Good article in The Guardian this morning about the toll that the Iraq "surge" is taking on our troops. They are completely exhausted, worn out, and stretched to the breaking point. It is further proof, as if it was needed, that George W. Bush's prosecution of the Iraq War borders on the criminally negligent.
The root of the problem is that we never had anywhere close to sufficient resources to pay for the ambitions of Bush and his neocon pals. To fight the kind of war they want to fight absolutely requires a draft to obtain the manpower necessary. But they have never had the guts to admit this fact publicly because they know perfectly well that what little support there is for the war would instantly collapse to near zero.
It has long surprised me how little even the those on the left appreciate to what extent Bush's prosecution of the Iraq War with a professional army has contained opposition to the war. The fact is that every single American soldier in Iraq is there because they volunteered. They may have gotten a lot more than they expected, but at least they weren't conscripted the way many of those who died in Vietnam were. And certainly anyone who joined the army since 2003 has known with virtual certainty that they would end up in Iraq.
I say this not to diminish their sacrifice, but rather to explain why the political reaction to Iraq has been so different than the reaction to Vietnam. The draft made the prospect of being killed in some far off jungle very real for every draft-age male and their families. It was tantamount to murder to put many of these poorly trained, poorly equipped, ill-conditioned, and undereducated young men into the field in Vietnam (the well educated, of course, had college deferments). It's hard to convey just how pervasive the fear was that being drafted in those days was the equivalent of a death sentence. No wonder the protests against the war were so large and intense.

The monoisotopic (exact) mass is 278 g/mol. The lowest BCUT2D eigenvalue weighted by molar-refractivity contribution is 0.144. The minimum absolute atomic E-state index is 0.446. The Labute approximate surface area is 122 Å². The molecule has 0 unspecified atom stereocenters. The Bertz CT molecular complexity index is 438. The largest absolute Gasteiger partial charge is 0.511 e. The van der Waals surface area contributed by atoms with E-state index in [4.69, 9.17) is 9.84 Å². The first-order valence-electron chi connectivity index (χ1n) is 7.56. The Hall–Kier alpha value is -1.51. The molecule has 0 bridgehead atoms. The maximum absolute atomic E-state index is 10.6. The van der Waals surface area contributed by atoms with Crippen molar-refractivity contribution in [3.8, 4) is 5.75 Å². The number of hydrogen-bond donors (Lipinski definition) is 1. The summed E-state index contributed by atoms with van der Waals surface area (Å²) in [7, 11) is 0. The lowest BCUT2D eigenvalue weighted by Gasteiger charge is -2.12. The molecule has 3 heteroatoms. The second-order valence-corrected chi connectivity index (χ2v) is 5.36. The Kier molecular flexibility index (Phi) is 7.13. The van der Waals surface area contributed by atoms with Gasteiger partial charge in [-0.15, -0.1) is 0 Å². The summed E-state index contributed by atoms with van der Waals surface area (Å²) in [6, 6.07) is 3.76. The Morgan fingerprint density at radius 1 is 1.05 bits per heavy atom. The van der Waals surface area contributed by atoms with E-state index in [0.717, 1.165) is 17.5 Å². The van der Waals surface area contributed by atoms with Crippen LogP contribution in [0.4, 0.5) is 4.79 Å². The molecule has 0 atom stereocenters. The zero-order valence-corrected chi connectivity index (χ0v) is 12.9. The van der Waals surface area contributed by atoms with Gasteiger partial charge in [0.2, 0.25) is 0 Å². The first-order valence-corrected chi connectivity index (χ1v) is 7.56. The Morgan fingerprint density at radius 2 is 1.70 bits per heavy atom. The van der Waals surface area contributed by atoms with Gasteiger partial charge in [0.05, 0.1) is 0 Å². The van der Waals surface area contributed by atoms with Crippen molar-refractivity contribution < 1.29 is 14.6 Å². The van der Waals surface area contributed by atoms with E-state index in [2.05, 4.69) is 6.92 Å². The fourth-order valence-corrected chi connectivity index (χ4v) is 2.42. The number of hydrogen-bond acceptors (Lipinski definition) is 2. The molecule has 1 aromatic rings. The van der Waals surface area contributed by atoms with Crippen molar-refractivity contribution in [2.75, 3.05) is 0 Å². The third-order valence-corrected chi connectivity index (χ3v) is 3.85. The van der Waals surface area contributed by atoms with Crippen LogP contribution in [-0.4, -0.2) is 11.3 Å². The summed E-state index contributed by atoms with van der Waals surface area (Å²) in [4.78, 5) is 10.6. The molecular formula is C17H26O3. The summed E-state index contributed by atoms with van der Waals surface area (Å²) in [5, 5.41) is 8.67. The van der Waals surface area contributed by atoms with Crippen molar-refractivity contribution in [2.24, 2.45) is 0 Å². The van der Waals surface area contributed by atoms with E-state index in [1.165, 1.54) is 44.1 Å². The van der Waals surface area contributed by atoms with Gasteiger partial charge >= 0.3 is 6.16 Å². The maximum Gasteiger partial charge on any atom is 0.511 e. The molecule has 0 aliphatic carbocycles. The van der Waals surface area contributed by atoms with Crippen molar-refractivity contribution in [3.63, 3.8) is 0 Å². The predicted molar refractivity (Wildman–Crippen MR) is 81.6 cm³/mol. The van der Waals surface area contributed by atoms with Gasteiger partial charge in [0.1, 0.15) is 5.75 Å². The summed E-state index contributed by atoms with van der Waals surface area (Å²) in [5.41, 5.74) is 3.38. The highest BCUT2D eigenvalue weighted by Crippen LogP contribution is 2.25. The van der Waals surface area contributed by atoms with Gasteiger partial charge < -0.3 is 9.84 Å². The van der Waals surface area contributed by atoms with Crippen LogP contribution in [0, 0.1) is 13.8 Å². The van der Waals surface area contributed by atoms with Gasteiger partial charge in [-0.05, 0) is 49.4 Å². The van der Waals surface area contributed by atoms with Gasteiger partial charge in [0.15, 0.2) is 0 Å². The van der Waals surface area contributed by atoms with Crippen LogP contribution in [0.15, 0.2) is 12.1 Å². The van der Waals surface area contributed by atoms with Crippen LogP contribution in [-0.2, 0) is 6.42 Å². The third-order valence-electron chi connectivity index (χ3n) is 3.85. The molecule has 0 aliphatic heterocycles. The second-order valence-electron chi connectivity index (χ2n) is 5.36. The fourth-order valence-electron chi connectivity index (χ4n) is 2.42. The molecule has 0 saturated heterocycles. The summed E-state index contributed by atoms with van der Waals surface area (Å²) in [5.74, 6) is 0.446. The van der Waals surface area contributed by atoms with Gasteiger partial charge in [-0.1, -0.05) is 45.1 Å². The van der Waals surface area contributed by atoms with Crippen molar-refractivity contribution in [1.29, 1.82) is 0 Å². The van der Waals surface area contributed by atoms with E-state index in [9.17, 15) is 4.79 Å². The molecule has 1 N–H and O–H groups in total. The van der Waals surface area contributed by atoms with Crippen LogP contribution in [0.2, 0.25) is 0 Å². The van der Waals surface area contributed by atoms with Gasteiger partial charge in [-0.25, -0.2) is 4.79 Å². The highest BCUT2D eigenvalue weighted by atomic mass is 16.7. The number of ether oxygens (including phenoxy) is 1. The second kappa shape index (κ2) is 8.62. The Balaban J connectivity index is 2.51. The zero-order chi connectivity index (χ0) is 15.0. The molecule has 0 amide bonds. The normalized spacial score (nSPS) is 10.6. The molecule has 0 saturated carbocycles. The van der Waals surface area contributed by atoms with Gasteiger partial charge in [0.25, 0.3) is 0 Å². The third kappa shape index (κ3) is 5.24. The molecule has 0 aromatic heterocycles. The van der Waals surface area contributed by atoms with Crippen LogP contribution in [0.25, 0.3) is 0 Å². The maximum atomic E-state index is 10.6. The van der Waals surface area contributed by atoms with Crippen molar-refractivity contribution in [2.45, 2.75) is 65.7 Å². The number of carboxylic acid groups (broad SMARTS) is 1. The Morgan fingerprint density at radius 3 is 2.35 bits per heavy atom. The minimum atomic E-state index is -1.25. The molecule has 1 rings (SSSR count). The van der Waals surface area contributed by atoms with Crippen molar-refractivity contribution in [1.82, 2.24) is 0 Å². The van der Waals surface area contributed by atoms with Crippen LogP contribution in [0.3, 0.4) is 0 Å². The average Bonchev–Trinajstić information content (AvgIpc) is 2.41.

At least today's professionals fighting in Iraq are far better trained and equipped. They have things like body armor that didn't exist in Vietnam that have saved the lives of many that would have died in that war. While they are often tragically maimed, they still have their lives. This has held down the number of funerals at Arlington Cemetery to a level that has been to a large extent politically tolerable.
But the cost has been that we must work our soldiers into the ground, with extended tours, minimal time off, and all of the psychological and physical degradation that goes with it. Although it probably cannot be estimated, there is no doubt that a large and growing number of casualties must result from exhaustion, lack of sleep, stress and other pressures resulting from excessive time in the field.
The honest thing for Bush to have done would have been to ask for reinstatement of the draft to provide the manpower to pursue his ambition. Obviously, this would have made clear that we cannot afford the cost of the Iraq War and undoubtedly put irresistible pressure on him to end this folly. I consider it an act of cowardice that Bush has refused to accept the logic or consequences of his policy in this way.
We want to hear what you think about this article. Submit a letter to the editor or write to firstname.lastname@example.org.